The writer, senior civil servant and psychoanalyst Michel Schneider died on Thursday July 21 in Villejuif (Val-de-Marne), following cancer. He was 78 years old. Born May 28, 1944 in Dammarie-les-Lys, in Seine-et-Marne, into a family of Alsatian origin, he had studied at the Institute of Political Studies in Paris, then at the ENA (promotion Thomas More). During the few years following 1968, he leaned towards the Maoist extreme left, with a Lacanian tendency.
In 1971, leaving the ENA, he began his career in the sub-directorate of financial forecasts, at the Ministry of Economy and Finance, before becoming, ten years later, referendum advisor to the Court of Auditors, until when he retired in 2009. But the most salient, most visible moment of his career in the civil service began in October 1988, when he joined the Ministry of Culture as director of music and dance. From this position, in the midst of the Mitterrand era, with Michel Rocard at Matignon, he resigned in May 1991 and returned to the Court of Auditors.
From these three short years of experience in Rue de Valois, he drew a book that was violently critical, but without personal resentment, against the choices and funding of French cultural policy: The comedy of culture (Threshold, 1993). Michel Schneider attacks Jack Lang, then Minister of Culture, who, he maintains, distributes subsidies, without necessarily favoring a real democratization of culture. “Nothing is worse than a prince who thinks he is an artist”, he points out, and also the role of these courtesan artists who consider their generous state funding as perfectly natural. What dominates, according to him, is an advertising logic and the obsession to multiply the cultural offer, without taking into account the diversified demand of the public.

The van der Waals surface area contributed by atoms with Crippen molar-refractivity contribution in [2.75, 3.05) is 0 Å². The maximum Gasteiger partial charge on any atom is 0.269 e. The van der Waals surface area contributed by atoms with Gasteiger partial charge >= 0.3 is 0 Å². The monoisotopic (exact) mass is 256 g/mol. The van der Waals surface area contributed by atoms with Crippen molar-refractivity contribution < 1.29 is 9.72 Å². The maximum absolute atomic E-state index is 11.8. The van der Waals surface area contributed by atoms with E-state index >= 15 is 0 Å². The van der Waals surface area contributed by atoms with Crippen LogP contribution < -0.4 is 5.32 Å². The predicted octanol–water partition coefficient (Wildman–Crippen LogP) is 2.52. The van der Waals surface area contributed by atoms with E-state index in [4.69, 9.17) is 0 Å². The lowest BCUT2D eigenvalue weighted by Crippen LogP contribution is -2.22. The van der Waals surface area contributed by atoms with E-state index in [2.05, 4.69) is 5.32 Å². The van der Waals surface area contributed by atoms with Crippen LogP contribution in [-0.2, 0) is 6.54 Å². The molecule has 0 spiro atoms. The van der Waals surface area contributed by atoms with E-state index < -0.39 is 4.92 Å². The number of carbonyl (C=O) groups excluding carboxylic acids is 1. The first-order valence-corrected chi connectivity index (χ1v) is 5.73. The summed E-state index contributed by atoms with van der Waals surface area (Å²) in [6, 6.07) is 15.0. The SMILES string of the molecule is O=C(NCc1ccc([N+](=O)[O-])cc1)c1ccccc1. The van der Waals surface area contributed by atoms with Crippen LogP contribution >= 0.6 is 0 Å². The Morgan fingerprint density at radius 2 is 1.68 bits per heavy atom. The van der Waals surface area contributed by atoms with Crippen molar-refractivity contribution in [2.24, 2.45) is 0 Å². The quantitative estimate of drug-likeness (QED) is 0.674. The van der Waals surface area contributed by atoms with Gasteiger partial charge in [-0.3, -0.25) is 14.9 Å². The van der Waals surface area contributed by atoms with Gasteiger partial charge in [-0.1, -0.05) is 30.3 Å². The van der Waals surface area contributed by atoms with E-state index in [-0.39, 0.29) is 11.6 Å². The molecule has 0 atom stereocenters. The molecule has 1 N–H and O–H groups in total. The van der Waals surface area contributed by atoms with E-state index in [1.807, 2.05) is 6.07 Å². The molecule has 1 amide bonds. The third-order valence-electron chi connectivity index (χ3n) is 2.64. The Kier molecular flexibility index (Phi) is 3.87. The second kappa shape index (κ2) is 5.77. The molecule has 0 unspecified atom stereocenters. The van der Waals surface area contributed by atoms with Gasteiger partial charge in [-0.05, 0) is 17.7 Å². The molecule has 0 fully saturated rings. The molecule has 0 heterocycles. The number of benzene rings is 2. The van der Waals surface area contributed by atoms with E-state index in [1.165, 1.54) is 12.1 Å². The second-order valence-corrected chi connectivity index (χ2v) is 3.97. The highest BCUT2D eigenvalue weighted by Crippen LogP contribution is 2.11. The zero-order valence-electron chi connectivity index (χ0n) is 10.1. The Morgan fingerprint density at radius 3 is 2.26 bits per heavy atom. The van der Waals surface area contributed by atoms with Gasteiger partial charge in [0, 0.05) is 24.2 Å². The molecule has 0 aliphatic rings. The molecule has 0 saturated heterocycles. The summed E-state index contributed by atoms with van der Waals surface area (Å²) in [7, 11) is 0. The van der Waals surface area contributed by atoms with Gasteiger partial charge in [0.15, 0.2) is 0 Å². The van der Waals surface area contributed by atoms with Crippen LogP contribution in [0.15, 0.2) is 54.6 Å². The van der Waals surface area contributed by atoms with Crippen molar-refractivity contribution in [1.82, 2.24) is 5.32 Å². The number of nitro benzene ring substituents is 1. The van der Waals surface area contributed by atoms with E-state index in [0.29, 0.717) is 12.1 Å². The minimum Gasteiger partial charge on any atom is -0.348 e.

One of his main targets was then the composer Pierre Boulez (1925-2016), founder and director of the Institute for Acoustic/Music Research and Coordination, who benefited from large subsidies, to the obvious detriment of other creators. “‘Ircamian’ music, which claims to be all contemporary music, is the computer plus the subsidy”, he squeaks. It’s good from a point of view ” from the left “ that Schneider draw up a balance sheet in the form of an indictment against “a spectacular and dispersed, voluntarist and costly cultural policy, expensive even in certain areas”. In February 1993, a memorable program by Bernard Pivot, “Bouillon de culture”, saw Michel Schneider, Jack Lang and (especially) Pierre Boulez confront each other in a spectacular way.
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